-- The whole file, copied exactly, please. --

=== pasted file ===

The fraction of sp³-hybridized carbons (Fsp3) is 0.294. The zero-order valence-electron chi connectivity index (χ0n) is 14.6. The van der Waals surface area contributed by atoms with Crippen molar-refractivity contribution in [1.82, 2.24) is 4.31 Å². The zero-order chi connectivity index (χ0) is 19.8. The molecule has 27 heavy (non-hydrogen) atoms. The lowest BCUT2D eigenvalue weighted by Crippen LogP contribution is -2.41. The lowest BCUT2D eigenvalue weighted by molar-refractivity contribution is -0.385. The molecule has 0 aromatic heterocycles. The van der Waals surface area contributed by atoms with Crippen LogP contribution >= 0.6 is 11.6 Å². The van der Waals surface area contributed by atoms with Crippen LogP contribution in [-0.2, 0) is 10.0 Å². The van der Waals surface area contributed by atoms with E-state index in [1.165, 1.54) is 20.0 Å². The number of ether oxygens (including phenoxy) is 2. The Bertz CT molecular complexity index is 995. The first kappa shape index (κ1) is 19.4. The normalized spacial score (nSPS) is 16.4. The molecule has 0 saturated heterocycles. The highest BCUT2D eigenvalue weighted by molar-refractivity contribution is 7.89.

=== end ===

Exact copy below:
The fraction of sp³-hybridized carbons (Fsp3) is 0.294. The zero-order valence-electron chi connectivity index (χ0n) is 14.6. The van der Waals surface area contributed by atoms with Crippen molar-refractivity contribution in [1.82, 2.24) is 4.31 Å². The zero-order chi connectivity index (χ0) is 19.8. The molecule has 27 heavy (non-hydrogen) atoms. The lowest BCUT2D eigenvalue weighted by Crippen LogP contribution is -2.41. The lowest BCUT2D eigenvalue weighted by molar-refractivity contribution is -0.385. The molecule has 0 aromatic heterocycles. The van der Waals surface area contributed by atoms with Crippen LogP contribution >= 0.6 is 11.6 Å². The van der Waals surface area contributed by atoms with Crippen LogP contribution in [-0.2, 0) is 10.0 Å². The van der Waals surface area contributed by atoms with E-state index in [1.165, 1.54) is 20.0 Å². The number of ether oxygens (including phenoxy) is 2. The Bertz CT molecular complexity index is 995. The first kappa shape index (κ1) is 19.4. The normalized spacial score (nSPS) is 16.4. The molecule has 0 saturated heterocycles. The highest BCUT2D eigenvalue weighted by molar-refractivity contribution is 7.89.